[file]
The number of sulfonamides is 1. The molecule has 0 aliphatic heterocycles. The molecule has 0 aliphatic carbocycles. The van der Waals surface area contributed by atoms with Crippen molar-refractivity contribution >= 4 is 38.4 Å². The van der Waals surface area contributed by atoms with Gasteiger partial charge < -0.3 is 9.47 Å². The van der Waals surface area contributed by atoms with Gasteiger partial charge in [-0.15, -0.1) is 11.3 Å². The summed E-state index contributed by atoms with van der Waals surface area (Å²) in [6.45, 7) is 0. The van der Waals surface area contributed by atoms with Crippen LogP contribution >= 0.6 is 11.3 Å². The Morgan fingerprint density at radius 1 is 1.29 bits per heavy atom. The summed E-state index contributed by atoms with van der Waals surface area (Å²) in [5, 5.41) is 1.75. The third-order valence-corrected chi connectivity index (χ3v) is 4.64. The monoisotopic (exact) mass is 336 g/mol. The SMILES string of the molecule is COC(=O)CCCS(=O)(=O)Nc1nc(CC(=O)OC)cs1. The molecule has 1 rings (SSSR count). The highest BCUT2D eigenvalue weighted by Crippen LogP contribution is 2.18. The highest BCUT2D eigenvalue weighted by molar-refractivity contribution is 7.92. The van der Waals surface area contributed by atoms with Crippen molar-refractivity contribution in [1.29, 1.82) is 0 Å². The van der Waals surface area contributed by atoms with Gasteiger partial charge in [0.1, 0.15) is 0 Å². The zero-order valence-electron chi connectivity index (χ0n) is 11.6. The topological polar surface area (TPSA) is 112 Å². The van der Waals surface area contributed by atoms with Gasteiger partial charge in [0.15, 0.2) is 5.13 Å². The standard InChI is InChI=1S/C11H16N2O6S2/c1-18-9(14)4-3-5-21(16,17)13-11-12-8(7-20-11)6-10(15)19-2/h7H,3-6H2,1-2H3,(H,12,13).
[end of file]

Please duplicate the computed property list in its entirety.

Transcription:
The number of sulfonamides is 1. The molecule has 0 aliphatic heterocycles. The molecule has 0 aliphatic carbocycles. The van der Waals surface area contributed by atoms with Crippen molar-refractivity contribution >= 4 is 38.4 Å². The van der Waals surface area contributed by atoms with Gasteiger partial charge < -0.3 is 9.47 Å². The van der Waals surface area contributed by atoms with Gasteiger partial charge in [-0.15, -0.1) is 11.3 Å². The summed E-state index contributed by atoms with van der Waals surface area (Å²) in [6.45, 7) is 0. The van der Waals surface area contributed by atoms with Crippen LogP contribution >= 0.6 is 11.3 Å². The Morgan fingerprint density at radius 1 is 1.29 bits per heavy atom. The summed E-state index contributed by atoms with van der Waals surface area (Å²) in [5, 5.41) is 1.75. The third-order valence-corrected chi connectivity index (χ3v) is 4.64. The monoisotopic (exact) mass is 336 g/mol. The SMILES string of the molecule is COC(=O)CCCS(=O)(=O)Nc1nc(CC(=O)OC)cs1. The molecule has 1 rings (SSSR count). The highest BCUT2D eigenvalue weighted by Crippen LogP contribution is 2.18. The highest BCUT2D eigenvalue weighted by molar-refractivity contribution is 7.92. The van der Waals surface area contributed by atoms with Crippen molar-refractivity contribution in [1.29, 1.82) is 0 Å². The van der Waals surface area contributed by atoms with Gasteiger partial charge in [0.1, 0.15) is 0 Å². The zero-order valence-electron chi connectivity index (χ0n) is 11.6. The topological polar surface area (TPSA) is 112 Å². The van der Waals surface area contributed by atoms with Gasteiger partial charge in [0.15, 0.2) is 5.13 Å². The standard InChI is InChI=1S/C11H16N2O6S2/c1-18-9(14)4-3-5-21(16,17)13-11-12-8(7-20-11)6-10(15)19-2/h7H,3-6H2,1-2H3,(H,12,13).